Note: I’m moody and introspective right now. If you’re not into it, just scroll on down to the sublime Bowie video.
Last week I told Ace that I’m homesick.
This coincided with changing our driving sound track, the Coldplay album that has been in the CD slot in the car since before I even arrived in Australia. [Yes, he listens to music obsessively.] If I’m driving, I shut it off so I can concentrate on the road instead of cries from the backseat of, “So cold, so cold! Please! Louder! Daddy can drive with the music.” But since O has memorized most of the lyrics by now, and maybe since the season is changing, Ace put in something old and familiar–the Beatles cover album i am sam which we listened to repeatedly about a decade ago. [After Cake. Before Sting.] Back then. In our first apartment. In the house on the corner of Hilda and Eddy with the beveled glass built-ins and pigeons nesting in the roof.
“Homesick for where?” he asked. And we laughed a semi-sad laugh together.
On good days, home is life together–wherever we may be. But some days I’m left carrying around lonesome scraps of joy from before, attempting to warm myself with them in a cold house at the other end of the Earth. The thing about this moment, nine months into life in Oz, is that the balance of the present doesn’t yet match the heft of what we’ve had in the places we’ve left behind.
Montana, yes, and others.
The blossom confetti of cherry trees in Vancouver.
Duck families in our drainage ditch in Waterloo.
Friday night dinners in Waco.
Riding over the Erzsebet bridge, pink with sunrise.
May in the Black Forest, with all those Monday holidays.
Slipping through the dunes at Lake Huron.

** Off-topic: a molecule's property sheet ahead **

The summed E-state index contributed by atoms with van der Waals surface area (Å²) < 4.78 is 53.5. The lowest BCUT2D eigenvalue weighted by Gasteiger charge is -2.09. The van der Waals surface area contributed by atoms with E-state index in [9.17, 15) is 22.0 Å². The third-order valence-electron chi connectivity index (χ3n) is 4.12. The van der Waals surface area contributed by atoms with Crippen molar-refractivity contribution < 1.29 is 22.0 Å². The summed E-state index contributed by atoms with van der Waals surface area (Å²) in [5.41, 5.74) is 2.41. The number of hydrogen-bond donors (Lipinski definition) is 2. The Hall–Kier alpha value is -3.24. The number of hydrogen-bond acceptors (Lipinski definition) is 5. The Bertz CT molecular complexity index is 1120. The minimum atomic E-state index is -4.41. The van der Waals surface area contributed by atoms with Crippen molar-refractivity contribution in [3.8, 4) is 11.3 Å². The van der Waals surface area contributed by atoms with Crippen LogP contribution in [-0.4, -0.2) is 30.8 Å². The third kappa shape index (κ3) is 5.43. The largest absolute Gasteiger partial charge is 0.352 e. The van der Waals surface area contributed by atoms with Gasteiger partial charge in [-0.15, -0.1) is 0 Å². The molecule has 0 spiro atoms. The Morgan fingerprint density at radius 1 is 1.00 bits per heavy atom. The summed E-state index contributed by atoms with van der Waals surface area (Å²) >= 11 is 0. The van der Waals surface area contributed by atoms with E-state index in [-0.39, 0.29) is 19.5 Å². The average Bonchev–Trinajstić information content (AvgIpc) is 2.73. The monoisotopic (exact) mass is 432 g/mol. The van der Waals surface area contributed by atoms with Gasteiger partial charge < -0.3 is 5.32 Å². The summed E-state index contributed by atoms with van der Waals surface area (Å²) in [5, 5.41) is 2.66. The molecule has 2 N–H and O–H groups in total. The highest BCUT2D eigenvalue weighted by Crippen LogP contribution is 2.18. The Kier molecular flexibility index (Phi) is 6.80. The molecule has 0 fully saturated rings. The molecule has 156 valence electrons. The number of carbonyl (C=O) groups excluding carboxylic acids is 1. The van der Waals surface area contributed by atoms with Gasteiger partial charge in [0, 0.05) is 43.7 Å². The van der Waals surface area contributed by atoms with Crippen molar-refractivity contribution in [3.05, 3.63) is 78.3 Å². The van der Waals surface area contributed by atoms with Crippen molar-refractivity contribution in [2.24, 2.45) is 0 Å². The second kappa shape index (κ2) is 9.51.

Gliding out of Fribourg on the train.
So many friendships found, lost, missed.
So many hymns sung and forgotten.
Our Australian permanent resident status was approved last week. We have health care. We could get a mortgage. (Once we get over paying for two sets of PR applications in two years and the cost of setting up in Oz.) Three years from now, we could even be voting citizens of Australia. Given our global good fortune, I feel guilty that this doesn’t make me ecstatic. It’s just that right now I am tired of the unsifted newness of living here. When Chris Hadfield posted his Bowie video from the International Space Station, that didn’t help either. Go and watch it, if you haven’t, and see if a little part of you doesn’t wish you could be Canadian, too. Canadians, go watch it again for the fifth time and feel good about your space program, again. I don’t regret Australia, per se–Ace is a carefree surf-hunk of his former self, we’ve met some lovely people, the food is fresh–but I do regret not being able to stay in Canada.
In other hard times and places, by this month mark, we’d be on our way home by now, at least for a visit. This time, we are already there.
I am lonely for irretrievable times and groupings of loved ones.
The cousins I barely know. The babies I haven’t met. Sunday soup with Cosy and Ben.
The first time I felt this kind of yearning was after my parents moved us from small-town America to Hungary when I was 14–the start of two decades of foreign service for them, and the first grueling experience of leaving for me. I’m sucked in again to the rawness of realizing that some things can’t be undone, weary of the the long lonely time before the ache of homesickness softens.
Something else might and will and could become wonderful, but we can’t go back to how and where we were before. I know those installations were temporary, but still I miss them. I suppose that’s a bit of a luxury, having a past to be fond of. Somewhere back there, I recovered, more than once. A few old friends are still good friends. I have had the deep pleasure of returns to beloved places. I trust that this will be true again, but for the moment I’m feeling stranded.